River Rouge, MI - NS River Rouge Bridge - (Wabash) ♦ ♣

NS Bridge over Rouge River D&TSL 41 crosses the Wabash Bridge in 1967 NS Open Bridge in 2003 This bridge brings the Norfolk Southern over the Rouge River between Delray and Oakwood Yard (on the old Wabash line west to Montpelier). The bridge has an operator 24/7. It is a bascule design. The bridge was rebuilt by the Midwest Steel Company in 1982. Six switch engines stored at Oakwood Yard were placed on the bridge to keep the span down while the counterweight was disconnected and new beams were placed. From [Inside Track Magazine, 2/1982].

Photo Info: Top, this is a northbound view from a GTW freight which is about to cross the NS Rouge River Bridge in 2010. 2nd photo, Detroit & Toledo Shore Line 41 pulls a freight train across the Wabash bridge in 1967. [Emory Gulash photo, C. H. Geletzke Jr. collection]. 3rd photo, CN train 384 waits northbound for the Charles M. Beeghly to depart down the Rouge River. [Both photos from Charles Geletzke Jr.]


The original swing bridge at this location was built in the late 1800's when the Wabash came to Detroit. The swing bridge was replaced around 1912 when the D&TSL was built and gained trackage rights over the river. The current bridge was build when the Short Cut Canal was widened for use by the Ford Rouge Works.

Time Line

1920's. Early. The Pennsylvania Railroad also began using the bridge in the 1920's. The bridge was originally built by the Wabash Railroad, along with the Detroit & Toledo Shore Line Railroad.

1926. Wabash has placed an order with the US&S Company for the material necessary to enlarge the electric interlocking plant at Rouge River Draw so as to include (grade) crossing protection between both the Wabash and  the D&TSL with the Michigan Central and the interconnection between the Wabash and the Pennsylvania. This change involves the addition of a 19-lever section in the existing Type F electric interlocking machine; a track model (board) for the complete layout; 17 Model M switch layouts, 16 T signals, and six position-light signals, together with necessary relays, housings, etc. The railroad company will carry out the field work with regular signal forces. [RSG-1926-07]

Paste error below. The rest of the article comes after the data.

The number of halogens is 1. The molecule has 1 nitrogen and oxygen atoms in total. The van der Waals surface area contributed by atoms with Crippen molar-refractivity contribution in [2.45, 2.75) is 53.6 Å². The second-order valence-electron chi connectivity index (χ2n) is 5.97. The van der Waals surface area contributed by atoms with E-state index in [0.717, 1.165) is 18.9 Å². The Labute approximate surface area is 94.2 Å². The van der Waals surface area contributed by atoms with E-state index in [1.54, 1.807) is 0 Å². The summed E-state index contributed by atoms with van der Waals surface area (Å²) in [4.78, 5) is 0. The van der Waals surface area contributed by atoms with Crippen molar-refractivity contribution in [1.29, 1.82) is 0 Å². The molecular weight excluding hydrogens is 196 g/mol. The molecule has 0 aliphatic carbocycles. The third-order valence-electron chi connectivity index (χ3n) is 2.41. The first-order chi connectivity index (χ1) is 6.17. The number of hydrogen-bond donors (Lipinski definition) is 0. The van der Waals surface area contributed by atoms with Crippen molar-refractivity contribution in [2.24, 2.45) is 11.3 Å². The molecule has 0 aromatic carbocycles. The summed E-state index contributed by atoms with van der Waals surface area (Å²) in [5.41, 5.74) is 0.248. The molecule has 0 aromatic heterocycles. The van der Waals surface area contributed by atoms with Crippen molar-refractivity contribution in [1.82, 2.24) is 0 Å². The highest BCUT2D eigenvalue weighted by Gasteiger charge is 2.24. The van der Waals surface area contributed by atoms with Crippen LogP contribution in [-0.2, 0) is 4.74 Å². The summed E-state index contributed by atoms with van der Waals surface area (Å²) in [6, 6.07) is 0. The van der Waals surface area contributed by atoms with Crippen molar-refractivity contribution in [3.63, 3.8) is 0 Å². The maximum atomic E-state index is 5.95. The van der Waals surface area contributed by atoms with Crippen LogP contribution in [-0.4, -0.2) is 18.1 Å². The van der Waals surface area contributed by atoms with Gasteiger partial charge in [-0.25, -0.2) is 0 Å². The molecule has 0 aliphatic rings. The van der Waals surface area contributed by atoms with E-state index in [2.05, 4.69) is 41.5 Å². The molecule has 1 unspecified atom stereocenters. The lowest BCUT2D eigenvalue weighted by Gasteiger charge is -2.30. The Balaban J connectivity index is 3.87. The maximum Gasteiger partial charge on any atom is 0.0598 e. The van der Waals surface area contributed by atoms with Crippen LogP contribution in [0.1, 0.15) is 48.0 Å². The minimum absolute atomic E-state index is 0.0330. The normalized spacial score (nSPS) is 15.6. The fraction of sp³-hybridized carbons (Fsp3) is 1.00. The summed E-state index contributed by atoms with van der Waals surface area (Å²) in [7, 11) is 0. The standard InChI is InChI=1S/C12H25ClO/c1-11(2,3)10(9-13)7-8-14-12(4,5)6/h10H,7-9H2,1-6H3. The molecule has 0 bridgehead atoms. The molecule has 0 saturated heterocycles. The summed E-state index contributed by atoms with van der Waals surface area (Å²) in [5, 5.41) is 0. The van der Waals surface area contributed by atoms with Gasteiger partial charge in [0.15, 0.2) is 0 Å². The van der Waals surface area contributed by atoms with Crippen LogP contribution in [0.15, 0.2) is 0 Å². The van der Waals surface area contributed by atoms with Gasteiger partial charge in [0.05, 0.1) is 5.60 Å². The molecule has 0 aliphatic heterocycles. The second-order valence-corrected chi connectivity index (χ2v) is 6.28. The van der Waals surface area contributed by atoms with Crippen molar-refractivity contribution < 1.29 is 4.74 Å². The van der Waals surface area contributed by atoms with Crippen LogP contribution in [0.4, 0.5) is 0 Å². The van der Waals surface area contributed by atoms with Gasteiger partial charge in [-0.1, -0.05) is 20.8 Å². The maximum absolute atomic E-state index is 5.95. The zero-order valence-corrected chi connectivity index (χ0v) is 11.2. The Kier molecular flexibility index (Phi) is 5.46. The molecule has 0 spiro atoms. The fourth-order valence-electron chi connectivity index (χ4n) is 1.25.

1941. August. Flames still leaped high last night from the crumpled hulk of the Canadian tanker Transiter as federal and local agencies pressed inquiries into the blast that ripped the vessel open Friday night with a cost of two lives. The explosion set ablaze the 600,000 gallon cargo of gasoline. There was no official indication of sabotage as a cause of the blast. The bodies of two crew members were recovered by harbormaster's police from the river. They drowned when they and all others aboard the tanker leaped into the water following the blast. [BCE-1941-0810]


The following sources are utilized in this website. [SOURCE-YEAR-MMDD-PG]:

  • [AAB| = All Aboard!, by Willis Dunbar, Eerdmans Publishing, Grand Rapids ©1969.
  • [AAN] = Alpena Argus newspaper.
  • [AARQJ] = American Association of Railroads Quiz Jr. pamphlet. © 1956
  • [AATHA] = Ann Arbor Railroad Technical and Historical Association newsletter "The Double A"
  • [AB] = Information provided at Michigan History Conference from Andrew Bailey, Port Huron, MI

Contact Us

Invalid Input

Invalid Input

Invalid Input

Invalid Input

Invalid Input

Invalid Input

Email: webmaster@michiganrailroads.com